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Alcohol Use Is Widespread Among Today’s Teenagers
Statistics on the widespread use of alcohol with teens
Alcohol Use Increases Substantially From Middle To High School
Significant changes occur in the body at this time, including the formation of networks in the brain. Alcohol use among youth ages 15-20 is linked with the following:
More statistics on the effects of alcohol on teens
Fact Sheet: The Facts About Youth & Alcohol
Source: National Institute on Alcohol Abuse and Alcoholism
Underage Drinking - The Facts: The implementation of the 21 drinking age throughout the U.S. has been extremely successful in preventing impaired driving crashes and other alcohol-related harms among young people. But young people still drink and still suffer serious and sometimes tragic consequences.  Read more...
Source: Pacific Institute for Research and Evaluation (PIRE)
StopAlcoholAbuse.Gov is your gateway to comprehensive research and resources on the prevention of underage drinking. Materials available through this portal are provided by the 15 Federal agencies of the Interagency Coordinating Committee on the Prevention of Underage Drinking (ICCPUD).  Read more...
Drinking alcohol before 15 years of age is risky for later alcohol problems:   It may seem like a minor point, but it matters when someone takes their first drink of alcohol relative to later development of alcohol problems.   Read more...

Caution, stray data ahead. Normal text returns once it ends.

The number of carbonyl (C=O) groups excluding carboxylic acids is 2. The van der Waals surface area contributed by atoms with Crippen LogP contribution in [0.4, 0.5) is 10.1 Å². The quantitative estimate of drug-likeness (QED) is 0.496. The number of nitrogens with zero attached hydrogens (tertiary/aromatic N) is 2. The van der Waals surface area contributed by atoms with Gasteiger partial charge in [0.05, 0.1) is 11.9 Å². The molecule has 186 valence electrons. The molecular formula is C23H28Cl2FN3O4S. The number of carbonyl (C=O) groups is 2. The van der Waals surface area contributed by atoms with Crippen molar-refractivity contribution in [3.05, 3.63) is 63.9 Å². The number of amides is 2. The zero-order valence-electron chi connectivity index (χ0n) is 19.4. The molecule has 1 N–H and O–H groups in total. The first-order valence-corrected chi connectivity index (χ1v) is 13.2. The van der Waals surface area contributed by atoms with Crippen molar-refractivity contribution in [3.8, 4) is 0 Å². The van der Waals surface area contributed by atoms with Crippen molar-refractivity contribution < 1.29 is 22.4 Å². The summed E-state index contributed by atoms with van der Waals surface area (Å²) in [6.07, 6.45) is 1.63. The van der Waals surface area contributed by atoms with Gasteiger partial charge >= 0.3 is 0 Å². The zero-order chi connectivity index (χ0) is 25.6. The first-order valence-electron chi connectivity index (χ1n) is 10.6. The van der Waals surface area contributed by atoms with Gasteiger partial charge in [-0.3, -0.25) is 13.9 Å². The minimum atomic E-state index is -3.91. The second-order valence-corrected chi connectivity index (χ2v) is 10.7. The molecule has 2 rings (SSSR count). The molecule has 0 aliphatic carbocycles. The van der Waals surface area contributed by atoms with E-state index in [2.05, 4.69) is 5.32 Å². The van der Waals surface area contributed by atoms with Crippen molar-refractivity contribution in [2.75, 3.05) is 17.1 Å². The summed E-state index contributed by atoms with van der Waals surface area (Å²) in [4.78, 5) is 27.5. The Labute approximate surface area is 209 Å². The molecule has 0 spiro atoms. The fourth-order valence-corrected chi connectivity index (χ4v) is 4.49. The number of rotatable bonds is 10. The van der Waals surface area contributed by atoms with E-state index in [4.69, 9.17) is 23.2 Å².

Source: Addiction Science Made Easy, Addiction Technology Transfer Center National Office and SAMHSA, Dec. 2008
Effects and Consequences of Underage Drinking:   This bulletin from the federal Office of Juvenile Justice and Delinquency Prevention published in September 2012 presents findings from a literature review that investigated how underage drinking can affect a youth’s physical, emotional, and neurological health. It also discusses the personal, legal, and economic consequences of underage drinking.  Read more...

HHS/CDC reports decrease in teen drinking and driving, October 2012:  For the Vital Signs report, researchers analyzed data from the 1991-2011 national Youth Risk Behavior Surveys (YRBS)Many efforts have been helping to reduce teen drinking and driving. Parents play a crucial role in keeping their teens safe on the road. They can model safe driving behavior and set and enforce the “rules of the road” by completing a parent-teen driving agreement with their teens. CDC’s Parents Are the Key campaign offers parents of teen drivers information, tools, and proven tips to help protect their teens from crashes.